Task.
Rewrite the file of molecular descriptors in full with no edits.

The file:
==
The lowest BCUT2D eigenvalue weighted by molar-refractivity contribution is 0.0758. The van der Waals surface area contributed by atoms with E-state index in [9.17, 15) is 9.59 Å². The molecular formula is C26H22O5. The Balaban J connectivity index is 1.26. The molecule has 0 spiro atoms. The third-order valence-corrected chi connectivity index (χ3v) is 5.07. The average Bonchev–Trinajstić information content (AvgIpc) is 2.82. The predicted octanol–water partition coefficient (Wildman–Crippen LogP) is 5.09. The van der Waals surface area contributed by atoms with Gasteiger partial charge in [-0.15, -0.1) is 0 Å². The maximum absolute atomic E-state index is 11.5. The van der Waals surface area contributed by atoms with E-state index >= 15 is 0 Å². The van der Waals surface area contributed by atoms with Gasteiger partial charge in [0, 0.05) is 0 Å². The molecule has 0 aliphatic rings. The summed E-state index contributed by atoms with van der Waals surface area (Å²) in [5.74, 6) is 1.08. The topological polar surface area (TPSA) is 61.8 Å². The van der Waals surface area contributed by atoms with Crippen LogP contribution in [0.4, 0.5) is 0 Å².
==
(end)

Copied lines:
The lowest BCUT2D eigenvalue weighted by molar-refractivity contribution is 0.0758. The van der Waals surface area contributed by atoms with E-state index in [9.17, 15) is 9.59 Å². The molecular formula is C26H22O5. The Balaban J connectivity index is 1.26. The molecule has 0 spiro atoms. The third-order valence-corrected chi connectivity index (χ3v) is 5.07. The average Bonchev–Trinajstić information content (AvgIpc) is 2.82. The predicted octanol–water partition coefficient (Wildman–Crippen LogP) is 5.09. The van der Waals surface area contributed by atoms with Gasteiger partial charge in [-0.15, -0.1) is 0 Å². The maximum absolute atomic E-state index is 11.5. The van der Waals surface area contributed by atoms with E-state index >= 15 is 0 Å². The van der Waals surface area contributed by atoms with Gasteiger partial charge in [0, 0.05) is 0 Å². The molecule has 0 aliphatic rings. The summed E-state index contributed by atoms with van der Waals surface area (Å²) in [5.74, 6) is 1.08. The topological polar surface area (TPSA) is 61.8 Å². The van der Waals surface area contributed by atoms with Crippen LogP contribution in [0.4, 0.5) is 0 Å².